Next Nashville speaker

Beth Inglish

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July 27, 8:30am • Fat Bottom Brewing • part of a series on Intention

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Get to Know: 3 Questions (ok, a few more than 3) with Dr. Daniel LeBreton

CMNSH: What kind of learner are you?  What are you learning about right now? When do you find it the most challenging to learn?

DLB: When I was in school, I was a conceptual and visual learner.  I learned best when I could read about a theory and look at the structural model of a conceptual framework.  However, having spent 10 years consulting and coaching people in organizations, I’ve been exposed to a great many other “modalities” that I find resonate with me when I’m the learner — such as metaphors, stories, and empirical data mixed in with theory.  I find that my understanding is enhanced when I read something, view something, or hear something and then write it out — or write out my thoughts about it.  I’m terribly un-green — I generate several yellow legal pads of notes every month.  The process of actually writing (not typing but writing) my thoughts and ideas helps me integrate and process.  I do now have a laptop/tablet with a stylus, so I’m working on writing more notes in OneNote and saving a few trees :)

CMNSH: What are your favorite day-to-day resources to feed your brain? Do you have any favorite blogs or publications? Books that you chronically revisit?

DLB: I watch a lot of recorded talks (e.g., TED, 99U, Creative Mornings) — in part, because I can listen while doing other things (though that is a terrible habit and not a great way to really process information and develop an understanding).  I read research journals (e.g., Journal of Applied Psychology and Consulting Psychology Journal).  I try to read books that I can recommend to my clients as well.  Simon Sinek’s Start with Why is great…so is Difficult Conversations by Stone, Patton, and Heen — I probably recommend Difficult Conversations more than any other book and tend to pick it up every few weeks to re-read one part of it or another.  We’ve built a virtue-based leadership model that is largely based upon Peterson and Seligman’s Character Strengths and Virtues: A Handbook and Classification — so I find myself picking up that massive tome frequently as well.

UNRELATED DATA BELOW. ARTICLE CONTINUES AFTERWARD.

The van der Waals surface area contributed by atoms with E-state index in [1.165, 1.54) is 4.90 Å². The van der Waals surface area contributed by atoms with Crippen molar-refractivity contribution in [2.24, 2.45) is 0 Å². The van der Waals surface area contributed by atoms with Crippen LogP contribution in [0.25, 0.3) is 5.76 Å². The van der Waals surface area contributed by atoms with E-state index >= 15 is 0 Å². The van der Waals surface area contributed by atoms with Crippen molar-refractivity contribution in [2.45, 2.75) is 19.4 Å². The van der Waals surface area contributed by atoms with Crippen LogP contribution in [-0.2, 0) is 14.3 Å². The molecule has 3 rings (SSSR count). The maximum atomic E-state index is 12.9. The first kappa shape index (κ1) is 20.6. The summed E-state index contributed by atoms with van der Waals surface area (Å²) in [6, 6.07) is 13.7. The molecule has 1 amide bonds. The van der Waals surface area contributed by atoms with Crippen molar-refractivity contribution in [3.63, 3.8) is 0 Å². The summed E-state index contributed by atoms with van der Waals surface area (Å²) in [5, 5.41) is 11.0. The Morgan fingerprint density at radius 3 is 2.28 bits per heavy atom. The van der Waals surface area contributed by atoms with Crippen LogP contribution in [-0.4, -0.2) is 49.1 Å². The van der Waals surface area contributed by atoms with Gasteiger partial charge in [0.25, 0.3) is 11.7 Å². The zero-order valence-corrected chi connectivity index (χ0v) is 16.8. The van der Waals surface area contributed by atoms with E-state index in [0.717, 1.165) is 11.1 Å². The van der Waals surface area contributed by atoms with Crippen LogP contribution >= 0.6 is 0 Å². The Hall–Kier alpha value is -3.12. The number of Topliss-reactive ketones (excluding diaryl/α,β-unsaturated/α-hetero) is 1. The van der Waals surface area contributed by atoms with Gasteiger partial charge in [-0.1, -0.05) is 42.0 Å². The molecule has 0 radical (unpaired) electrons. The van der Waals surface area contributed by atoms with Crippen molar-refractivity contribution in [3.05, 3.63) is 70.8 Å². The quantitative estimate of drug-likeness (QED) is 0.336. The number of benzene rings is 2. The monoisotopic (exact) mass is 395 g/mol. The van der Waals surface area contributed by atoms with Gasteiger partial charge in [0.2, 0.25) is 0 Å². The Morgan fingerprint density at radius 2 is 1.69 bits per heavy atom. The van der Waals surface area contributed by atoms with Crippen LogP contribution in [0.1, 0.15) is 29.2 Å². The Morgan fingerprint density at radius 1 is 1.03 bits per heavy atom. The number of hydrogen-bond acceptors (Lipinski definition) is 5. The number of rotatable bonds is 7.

However, my most profound learning experiences don’t come from reading or watching something.  They come from discussion, collaboration, and collective problem solving.  I’ve learned more from working collaboratively with my mentor and colleague, Dr. Larry Newton, than from all the books, articles, TED talks, and professional conferences combined.

CMNSH: On your site, you have a great in-depth series on the virtues of leadership- what would you name as the great virtues of education?

DLB: Great question!  My job is, in large part, about helping leaders learn and grow — so while we are very focused on the virtues of leadership we are also very focused on what makes a good learner — so I’ll answer the question with regard to my perspective on the virtues of a good learner.  The first virtue of a good learner is humility.  The people who learn the most are those who don’t ever think they’ve got it all figured out.  They don’t ever think they’ve arrived or that they know everything they need to know to be successful.  Humble learners are willing to look in the mirror and be objective about their learning needs.